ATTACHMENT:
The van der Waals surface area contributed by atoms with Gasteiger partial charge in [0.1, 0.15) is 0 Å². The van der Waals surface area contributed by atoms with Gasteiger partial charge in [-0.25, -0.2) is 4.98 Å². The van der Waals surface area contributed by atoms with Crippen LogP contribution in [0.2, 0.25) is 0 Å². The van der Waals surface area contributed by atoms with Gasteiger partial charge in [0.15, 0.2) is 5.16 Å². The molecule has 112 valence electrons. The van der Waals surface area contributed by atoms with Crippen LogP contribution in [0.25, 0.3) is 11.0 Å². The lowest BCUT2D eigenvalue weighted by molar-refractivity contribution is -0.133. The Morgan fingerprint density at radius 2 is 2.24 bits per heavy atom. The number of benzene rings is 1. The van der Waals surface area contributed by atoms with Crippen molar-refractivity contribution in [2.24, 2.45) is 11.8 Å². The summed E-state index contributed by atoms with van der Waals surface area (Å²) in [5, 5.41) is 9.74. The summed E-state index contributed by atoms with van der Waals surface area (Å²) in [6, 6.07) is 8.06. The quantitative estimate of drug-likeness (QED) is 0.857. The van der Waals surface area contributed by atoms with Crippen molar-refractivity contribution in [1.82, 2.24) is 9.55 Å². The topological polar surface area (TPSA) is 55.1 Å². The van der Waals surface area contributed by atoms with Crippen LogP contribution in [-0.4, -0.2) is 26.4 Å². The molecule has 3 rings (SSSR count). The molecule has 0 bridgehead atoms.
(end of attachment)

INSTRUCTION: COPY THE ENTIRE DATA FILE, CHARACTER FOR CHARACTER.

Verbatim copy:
The van der Waals surface area contributed by atoms with Gasteiger partial charge in [0.1, 0.15) is 0 Å². The van der Waals surface area contributed by atoms with Gasteiger partial charge in [-0.25, -0.2) is 4.98 Å². The van der Waals surface area contributed by atoms with Crippen LogP contribution in [0.2, 0.25) is 0 Å². The van der Waals surface area contributed by atoms with Gasteiger partial charge in [0.15, 0.2) is 5.16 Å². The molecule has 112 valence electrons. The van der Waals surface area contributed by atoms with Crippen LogP contribution in [0.25, 0.3) is 11.0 Å². The lowest BCUT2D eigenvalue weighted by molar-refractivity contribution is -0.133. The Morgan fingerprint density at radius 2 is 2.24 bits per heavy atom. The number of benzene rings is 1. The van der Waals surface area contributed by atoms with Crippen molar-refractivity contribution in [2.24, 2.45) is 11.8 Å². The summed E-state index contributed by atoms with van der Waals surface area (Å²) in [5, 5.41) is 9.74. The summed E-state index contributed by atoms with van der Waals surface area (Å²) in [6, 6.07) is 8.06. The quantitative estimate of drug-likeness (QED) is 0.857. The van der Waals surface area contributed by atoms with Crippen molar-refractivity contribution in [1.82, 2.24) is 9.55 Å². The topological polar surface area (TPSA) is 55.1 Å². The van der Waals surface area contributed by atoms with Crippen LogP contribution in [-0.4, -0.2) is 26.4 Å². The molecule has 3 rings (SSSR count). The molecule has 0 bridgehead atoms.